Claud. If my passion change not shortly, God forbid it should be otherwise.

Pedro. Amen, if you love her, for the Lady is very well worthy.

Claud. You speak this to fetch me in, my Lord.
Pedro. By my troth, I speak my thought.
Claud. And, in faith, my Lord, I spoke mine.

Bene. And by my two faiths and troths, my Lord, I speak mine.

Claud. That I love her, I feel.
Pedro. That she is worthy, I know.

Bene. That I neither feel how she should be loved, nor know how she should be worthy, is the opinion thac, fire cannot melt out of me; I will die in it at the stake.

Pedro. Thou wait ever an obstinate heretick in the despight of beauty.

Claud. And never could maintain his part, but in the force of his will.

Bene, That a woman conceived me, I thank her; that she brought me up, I likewise give her most humble thanks: but that I will have a recheate winded in my forehead, or hang my bugle in an invisible bald- sick, all women shall pardon me; because I will not do them the wrong to mistrust any, I will do myself the right to trust none; and the fine is, (for the which I may go the finer,) I will live a bachelor.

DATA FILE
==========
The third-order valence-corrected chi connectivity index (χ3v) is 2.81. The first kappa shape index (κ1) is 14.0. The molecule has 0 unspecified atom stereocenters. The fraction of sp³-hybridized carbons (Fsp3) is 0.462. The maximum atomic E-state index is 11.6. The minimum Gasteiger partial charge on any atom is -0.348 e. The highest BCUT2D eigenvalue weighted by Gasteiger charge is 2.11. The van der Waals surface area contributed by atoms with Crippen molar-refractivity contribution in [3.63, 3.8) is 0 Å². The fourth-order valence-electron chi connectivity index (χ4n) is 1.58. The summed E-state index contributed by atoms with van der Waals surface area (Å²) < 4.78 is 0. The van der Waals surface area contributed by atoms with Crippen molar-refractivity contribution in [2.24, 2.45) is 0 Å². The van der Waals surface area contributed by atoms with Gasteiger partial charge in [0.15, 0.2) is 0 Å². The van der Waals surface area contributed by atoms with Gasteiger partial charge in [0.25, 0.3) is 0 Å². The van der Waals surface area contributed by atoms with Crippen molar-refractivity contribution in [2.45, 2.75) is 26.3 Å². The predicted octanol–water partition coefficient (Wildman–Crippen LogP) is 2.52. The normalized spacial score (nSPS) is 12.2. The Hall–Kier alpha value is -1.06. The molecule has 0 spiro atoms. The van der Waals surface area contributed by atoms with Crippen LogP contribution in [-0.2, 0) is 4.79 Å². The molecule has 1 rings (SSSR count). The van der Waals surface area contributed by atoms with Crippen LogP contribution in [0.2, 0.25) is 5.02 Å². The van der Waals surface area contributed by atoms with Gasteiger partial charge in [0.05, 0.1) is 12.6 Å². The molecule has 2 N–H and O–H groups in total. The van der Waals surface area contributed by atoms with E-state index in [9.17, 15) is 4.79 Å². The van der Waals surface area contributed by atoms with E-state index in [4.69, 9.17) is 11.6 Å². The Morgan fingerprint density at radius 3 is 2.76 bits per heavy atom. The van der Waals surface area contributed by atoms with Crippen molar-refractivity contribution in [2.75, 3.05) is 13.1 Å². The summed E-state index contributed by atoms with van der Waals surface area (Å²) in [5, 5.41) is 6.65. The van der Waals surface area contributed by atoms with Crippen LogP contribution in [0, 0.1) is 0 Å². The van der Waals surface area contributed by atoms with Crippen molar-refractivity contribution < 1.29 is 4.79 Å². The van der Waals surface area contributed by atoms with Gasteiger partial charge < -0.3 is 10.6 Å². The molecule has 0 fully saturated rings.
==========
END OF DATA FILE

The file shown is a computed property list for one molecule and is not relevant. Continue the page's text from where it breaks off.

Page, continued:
Pedro. I shall see thee, ere I die, look pale with love.

Bene. With anger, with fickness, or with hunger, my lord, not with love : prove, that ever I lose more blood with love, than I will get again with drinking, pick out mine eyes with a ballad-maker's pen, and hang me up at the door of a brothel-house for the Sign of blind Cupid.

Pedro. Well, if ever thou dost fall from this faith, thou wilt prove a notable argument. Bene. If I do, hang me in a bottle like a cat, and

Thoor